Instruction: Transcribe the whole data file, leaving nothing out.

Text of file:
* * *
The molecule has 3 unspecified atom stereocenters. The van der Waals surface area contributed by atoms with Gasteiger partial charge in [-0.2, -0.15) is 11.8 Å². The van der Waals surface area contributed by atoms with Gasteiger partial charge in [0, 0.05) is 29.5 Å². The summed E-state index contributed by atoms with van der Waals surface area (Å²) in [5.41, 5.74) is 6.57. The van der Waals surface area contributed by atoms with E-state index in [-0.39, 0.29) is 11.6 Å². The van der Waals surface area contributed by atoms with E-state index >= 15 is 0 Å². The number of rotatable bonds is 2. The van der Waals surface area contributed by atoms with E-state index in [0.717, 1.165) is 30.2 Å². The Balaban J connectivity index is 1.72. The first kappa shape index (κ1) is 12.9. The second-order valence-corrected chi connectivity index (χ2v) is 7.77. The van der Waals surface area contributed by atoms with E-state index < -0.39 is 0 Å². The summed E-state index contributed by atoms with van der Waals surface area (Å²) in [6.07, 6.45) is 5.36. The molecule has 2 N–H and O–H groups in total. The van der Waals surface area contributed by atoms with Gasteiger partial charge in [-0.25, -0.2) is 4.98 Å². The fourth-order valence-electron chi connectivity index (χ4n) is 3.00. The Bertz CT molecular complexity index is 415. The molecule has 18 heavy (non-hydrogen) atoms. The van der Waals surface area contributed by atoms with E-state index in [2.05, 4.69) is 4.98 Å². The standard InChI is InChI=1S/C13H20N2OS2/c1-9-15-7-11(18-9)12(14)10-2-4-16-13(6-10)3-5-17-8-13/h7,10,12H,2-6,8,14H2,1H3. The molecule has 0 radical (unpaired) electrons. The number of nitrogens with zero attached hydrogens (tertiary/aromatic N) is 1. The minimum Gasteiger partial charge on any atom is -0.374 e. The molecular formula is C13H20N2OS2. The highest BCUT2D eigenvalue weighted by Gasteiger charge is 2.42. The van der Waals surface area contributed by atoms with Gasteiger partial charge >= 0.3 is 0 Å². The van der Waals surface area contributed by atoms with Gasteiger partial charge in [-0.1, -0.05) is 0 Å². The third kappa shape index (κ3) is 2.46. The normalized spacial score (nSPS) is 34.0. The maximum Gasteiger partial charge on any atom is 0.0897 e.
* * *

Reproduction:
The molecule has 3 unspecified atom stereocenters. The van der Waals surface area contributed by atoms with Gasteiger partial charge in [-0.2, -0.15) is 11.8 Å². The van der Waals surface area contributed by atoms with Gasteiger partial charge in [0, 0.05) is 29.5 Å². The summed E-state index contributed by atoms with van der Waals surface area (Å²) in [5.41, 5.74) is 6.57. The van der Waals surface area contributed by atoms with E-state index in [-0.39, 0.29) is 11.6 Å². The van der Waals surface area contributed by atoms with E-state index >= 15 is 0 Å². The number of rotatable bonds is 2. The van der Waals surface area contributed by atoms with E-state index in [0.717, 1.165) is 30.2 Å². The Balaban J connectivity index is 1.72. The first kappa shape index (κ1) is 12.9. The second-order valence-corrected chi connectivity index (χ2v) is 7.77. The van der Waals surface area contributed by atoms with E-state index < -0.39 is 0 Å². The summed E-state index contributed by atoms with van der Waals surface area (Å²) in [6.07, 6.45) is 5.36. The molecule has 2 N–H and O–H groups in total. The van der Waals surface area contributed by atoms with Gasteiger partial charge in [-0.25, -0.2) is 4.98 Å². The fourth-order valence-electron chi connectivity index (χ4n) is 3.00. The Bertz CT molecular complexity index is 415. The molecule has 18 heavy (non-hydrogen) atoms. The van der Waals surface area contributed by atoms with E-state index in [2.05, 4.69) is 4.98 Å². The standard InChI is InChI=1S/C13H20N2OS2/c1-9-15-7-11(18-9)12(14)10-2-4-16-13(6-10)3-5-17-8-13/h7,10,12H,2-6,8,14H2,1H3. The molecule has 0 radical (unpaired) electrons. The number of nitrogens with zero attached hydrogens (tertiary/aromatic N) is 1. The minimum Gasteiger partial charge on any atom is -0.374 e. The molecular formula is C13H20N2OS2. The highest BCUT2D eigenvalue weighted by Gasteiger charge is 2.42. The van der Waals surface area contributed by atoms with Gasteiger partial charge >= 0.3 is 0 Å². The van der Waals surface area contributed by atoms with Gasteiger partial charge in [-0.1, -0.05) is 0 Å². The third kappa shape index (κ3) is 2.46. The normalized spacial score (nSPS) is 34.0. The maximum Gasteiger partial charge on any atom is 0.0897 e.